George Bush has continually claimed the United States invaded Iraq in order to bring the benefits of democracy, but present day Iraq continues to abuse the rights of women, and in a recent case, the right of freedom of the press. Reporters Without Borders, which protects journalism freedom, has called for the release of a freelance journalist who was jailed in northern Iraq for the crime of writing a story about homosexuality. Abdel Hussein was sentenced on November 24 to six months in jail and ordered to pay a $165 fine for writing an article that discusses the meaning of homosexuality. The international monitoring group stated it was “astonished to learn that a press case has been tried under a criminal code. What was the point of adopting– and then liberalising — a press code in the Kurdistan region if people who contribute to the news media are still being tried under more repressive laws?”
The reporter was tried under provisions of a 1969 penal code. The present law requires a representative of the journalist organization must attend trials involving journalists, but none was allowed in the court.
Such is life in “free Iraq” which celebrates democracy.
American and Turkish officials failed to reach an agreement as to when Turkey’s armed forces will be departing from Iraq. Yesterday, President Bush told a press conference, “Turkish troops sh ould withdraw from northern Iraq as soon as possible” while Secretary of Defense Robert Gates told Turkish officials in Anakara, “the U.S. believes the current offensive should be as short and precisely targeted as possible.” Turkish Chief of Staff Generl Yasar Buyukanit told Gates, “short term is a relative notion. Sometimes it is a day, sometimes a year.” He pointed out Turkey has been struggling with terrorism for 24 years and noted America has been in Afghanistan for six years.
Prime Minister Erdfogan insists “Turkish soldiers will be returning after achieving their goals” but will not pinpoint the exact time when that task will have been accomplished. On one hand, Gates accepts the complexity of the situation, on the other hand, the United States is protecting the integrity of the Iraqi government. Unfortunately, the two might not coincide in terms of a timetable for withdrawal.
Once again, the Bush administration is living with unintended and unexpected consequences of the ill fated invasion of Iraq. Most experts knew from day one of Bush’s actions to get rid of Saddam Hussein that an important result would be creation of a confusing situation in Kurdistan. Neither Bush, Cheney, nor Rumsfeld had any grasp as to what they were doing in terms of Turkey’s concern over creation of an independent Kurdistan state. Of course, neither did right wing pundits like Rush Limbaugh and the others who still insist the Iraq operation was the right move.
Posted in George Bush, Human Rights, Military, Peace, Politics, Turkey, Uncategorized, US Foreign Policy, War, World News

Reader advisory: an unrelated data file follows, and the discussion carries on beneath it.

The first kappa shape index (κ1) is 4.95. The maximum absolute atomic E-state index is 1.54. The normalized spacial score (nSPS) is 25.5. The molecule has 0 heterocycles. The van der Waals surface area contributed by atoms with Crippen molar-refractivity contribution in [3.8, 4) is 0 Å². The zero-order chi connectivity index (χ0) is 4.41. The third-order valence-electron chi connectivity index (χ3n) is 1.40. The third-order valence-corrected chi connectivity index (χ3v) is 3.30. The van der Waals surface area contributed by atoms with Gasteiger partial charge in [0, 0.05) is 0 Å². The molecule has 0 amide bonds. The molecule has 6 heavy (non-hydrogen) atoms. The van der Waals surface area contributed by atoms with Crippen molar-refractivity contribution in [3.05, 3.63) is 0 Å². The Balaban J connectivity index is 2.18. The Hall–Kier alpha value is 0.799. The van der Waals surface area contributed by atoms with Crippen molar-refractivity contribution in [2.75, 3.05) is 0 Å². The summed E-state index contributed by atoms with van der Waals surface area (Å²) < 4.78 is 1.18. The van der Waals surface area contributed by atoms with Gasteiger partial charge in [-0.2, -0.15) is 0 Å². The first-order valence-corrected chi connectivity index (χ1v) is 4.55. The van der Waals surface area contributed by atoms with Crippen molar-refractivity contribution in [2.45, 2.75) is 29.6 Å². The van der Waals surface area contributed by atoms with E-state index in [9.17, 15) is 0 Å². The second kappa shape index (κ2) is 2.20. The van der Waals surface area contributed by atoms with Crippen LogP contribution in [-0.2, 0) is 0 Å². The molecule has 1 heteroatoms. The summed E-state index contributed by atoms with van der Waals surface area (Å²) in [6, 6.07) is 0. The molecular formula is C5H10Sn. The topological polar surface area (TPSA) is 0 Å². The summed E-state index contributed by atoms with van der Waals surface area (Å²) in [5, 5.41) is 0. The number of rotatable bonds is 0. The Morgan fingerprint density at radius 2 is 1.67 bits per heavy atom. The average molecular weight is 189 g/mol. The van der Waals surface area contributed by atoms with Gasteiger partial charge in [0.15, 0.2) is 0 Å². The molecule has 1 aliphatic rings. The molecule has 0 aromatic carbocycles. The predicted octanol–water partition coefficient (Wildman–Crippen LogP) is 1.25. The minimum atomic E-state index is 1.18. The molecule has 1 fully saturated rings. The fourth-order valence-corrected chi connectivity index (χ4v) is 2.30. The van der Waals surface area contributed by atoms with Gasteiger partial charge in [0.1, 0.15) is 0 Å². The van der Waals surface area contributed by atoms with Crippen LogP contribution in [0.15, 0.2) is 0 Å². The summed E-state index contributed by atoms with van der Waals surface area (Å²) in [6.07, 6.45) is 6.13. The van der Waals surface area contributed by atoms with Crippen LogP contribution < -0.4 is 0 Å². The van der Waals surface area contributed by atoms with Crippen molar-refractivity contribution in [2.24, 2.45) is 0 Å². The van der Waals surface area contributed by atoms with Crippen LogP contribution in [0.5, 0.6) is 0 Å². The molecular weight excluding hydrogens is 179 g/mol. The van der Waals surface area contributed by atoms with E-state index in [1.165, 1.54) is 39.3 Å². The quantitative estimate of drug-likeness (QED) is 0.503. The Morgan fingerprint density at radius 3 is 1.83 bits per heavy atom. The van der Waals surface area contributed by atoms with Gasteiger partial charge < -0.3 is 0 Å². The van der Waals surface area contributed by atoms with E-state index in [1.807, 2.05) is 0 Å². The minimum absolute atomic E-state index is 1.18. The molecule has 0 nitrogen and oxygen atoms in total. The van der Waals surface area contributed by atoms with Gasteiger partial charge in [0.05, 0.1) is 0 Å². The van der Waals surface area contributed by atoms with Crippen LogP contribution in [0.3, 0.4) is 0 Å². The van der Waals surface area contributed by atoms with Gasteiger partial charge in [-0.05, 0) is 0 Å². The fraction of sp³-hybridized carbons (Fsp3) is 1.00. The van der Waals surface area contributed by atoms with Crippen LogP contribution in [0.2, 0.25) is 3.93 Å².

Tagged Bush, Gates, Kurdistan, PKK, Turkish invasion
A veteran Turkish diplomat who led his nation’s delegation in discussing possible entry into the Iraq war on the side of the United States believes failure to do so prevented dealing with Kurdish rebels. Ambassador Deniz Boiukasi said Turkey’s parliament in March, 2003, narrowly rejected a government motion to militarily cooperate with the US invasion of Iraq. He points out in a new book that if Turkey had participated in the invasion, their troops would have occupied areas of Kurdistan now under the control of Kurdish rebels. According to Bouikbasi, for some reason the military remained silent during the debate, and, if they had spoken out, Turkey would have joined in the Iraq war and thus gained control over areas of Kurdistan in which Kurdish militants now use as bases of operation.
The former diplomat raises some interesting, “what if” questions, but he does ignore how becoming part of the Iraq war would also have plunged his nation into a conflict that drags on and on and most probably would have led to suicide attacks in Turkish cities.
Posted in Dick Cheney, Don Rumsfeld, George Bush, Iraq War, Military, Peace, Politics, Turkey, US Foreign Policy, War, World News
Tagged Iraq War, Kurdistan, militants, Turkey
Turkey’s Chief of General Staff. Genral Yagar Buyukanit, said the army was ready to proceed with operations in Kurdistan and is awaiting final authorization from the government. He referred to the recent meeting in Washington D.C. between Prime Minister Erdogan and President Bush as merely a temporary delay which has allowed the armed forces to intensify intelligence activities prior to an armed attack. Bush had talked about Turkey using “surgical operations” but General Buyukanit responded to a question by saying, “surgical operation or not, I cannot say.” He also emphasized, “We are a great state and we do not need approval from anyone. However, there is a different situation in Iraq and the is a must to have the coordination with the Americans in order to avoid friendly fie.” He said it was of no importance to him if politicians met, but the Turkish army must be on guard to protect the nation.
There apparently is a void between what Bush and Erdogan agreed would happen and what the Turkish military believes must occur. Just another example of how the Bush approach to foreign policy always leaves gaps of knowledge.
Posted in Military, Multicultural, Peace, Politics, Turkey, War, World News
Tagged Bush, Erdogan, Kurdistan, military action, Turkish general